+ - Sierra Nevada's Dream Chaser could land at Ellington Space Port near Houston->

Submitted by MarkWhittington
MarkWhittington (1084047) writes "Despite having been rejected in NASA’s commercial crew program, Sierra Nevada has been very busy trying to develop its lift body spacecraft, the Dream Chaser. Having rolled out a smaller, cargo version of the spacecraft for the second round for contracts for commercial cargo to the International Space Station, the company has amended the unfunded Space Act Agreement with NASA to add a closeout review milestone that would help transition the Dream Chaser from the preliminary design review to the critical design review step. Finally, Sierra Nevada announced a new agreement on Tuesday with the Houston Airport System to use Ellington Spaceport as a landing site for the cargo version of the Dream Chaser."
Link to Original Source

+ - Unexpected role for green tea in MRI->

Submitted by rtoz
rtoz (2530056) writes "Scientists report in the journal ACS Applied Materials & Interfaces that they successfully used compounds from green tea to help image cancer tumors in mice. Using a simple, one-step process, the researchers coated iron-oxide nanoparticles with green-tea compounds called catechins and administered them to mice with cancer. MRIs demonstrated that the novel imaging agents gathered in tumor cells and showed a strong contrast from surrounding non-tumor cells. The researchers conclude that the catechin-coated nanoparticles are promising candidates for use in MRIs and related applications."
Link to Original Source

+ - Short circuit in LHC could delay restart by weeks->

Submitted by hypnosec
hypnosec (2231454) writes "On March 21 CERN detected an intermittent short circuit to ground in one of the LHC's magnet circuits that could delay the restart by anywhere between a few days to several weeks. CERN revealed that the short circuit has affected one of LHC's powerful electromagnets thereby delaying preparations in sector 4-5 of the machine. The European research organisation confirmed that seven of the machine’s eight sectors have successfully been commissioned to 6.5 TeV per beam, but it won't be circulating beam in the LHC this week. Though the short circuit issue is a well understood one, engineers will take time to resolve it since it is in a cold section of the machine and repair may therefore require warming up and re-cooling after repair."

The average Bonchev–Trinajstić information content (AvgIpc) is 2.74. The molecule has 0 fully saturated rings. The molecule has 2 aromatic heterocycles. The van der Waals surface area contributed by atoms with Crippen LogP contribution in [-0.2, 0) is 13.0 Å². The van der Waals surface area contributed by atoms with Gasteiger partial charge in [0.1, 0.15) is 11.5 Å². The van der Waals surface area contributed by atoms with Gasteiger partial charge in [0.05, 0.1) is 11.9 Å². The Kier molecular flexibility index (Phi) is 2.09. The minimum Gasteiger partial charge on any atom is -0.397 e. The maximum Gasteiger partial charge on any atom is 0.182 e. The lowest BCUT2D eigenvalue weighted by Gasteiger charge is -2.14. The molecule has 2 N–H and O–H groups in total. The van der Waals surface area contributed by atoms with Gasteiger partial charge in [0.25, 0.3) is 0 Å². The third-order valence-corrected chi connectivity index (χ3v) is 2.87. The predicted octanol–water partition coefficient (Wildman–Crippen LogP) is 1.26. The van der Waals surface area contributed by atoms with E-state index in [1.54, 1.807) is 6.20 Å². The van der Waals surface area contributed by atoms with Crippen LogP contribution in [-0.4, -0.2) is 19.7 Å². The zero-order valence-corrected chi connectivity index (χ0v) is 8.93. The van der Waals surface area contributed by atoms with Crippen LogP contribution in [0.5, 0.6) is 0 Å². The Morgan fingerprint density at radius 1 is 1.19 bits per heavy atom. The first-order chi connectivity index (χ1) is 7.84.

Link to Original Source

+ - Flash-Based Vulnerability Lingers On Many Websites Three Years Later->

Submitted by itwbennett
itwbennett (1594911) writes "The vulnerability, known as CVE-2011-2461, was unusual because fixing it didn’t just require the Adobe Flex Software Development Kit (SDK) to be updated, but also patching all the individual Flash applications (SWF files) that had been created with vulnerable versions of the SDK. The company released a tool that allowed developers to easily fix existing SWF files, but many of them didn’t. Last year, Web application security engineers Luca Carettoni from LinkedIn and Mauro Gentile from Minded Security came across the old flaw while investigating Flash-based techniques for bypassing the Same-Origin Policy (SOP) mechanism found in browsers. They found SWF files that were still vulnerable on Google, Yahoo, Salesforce, Adobe, Yandex, Qiwi and many other sites. After notifying the affected websites, they presented their findings last week at the Troopers 2015 security conference in Germany."
Link to Original Source

+ - We know where you've been: Ars gets 4.6M license plate scans from the Oakland PD-> 1

Submitted by schwit1
schwit1 (797399) writes "One citizen demands: "Do you know why Oakland is spying on me and my wife?"

If you have driven in Oakland any time in the last few years, chances are good that the cops know where you’ve been, thanks to their 33 automated license plate readers (LPRs).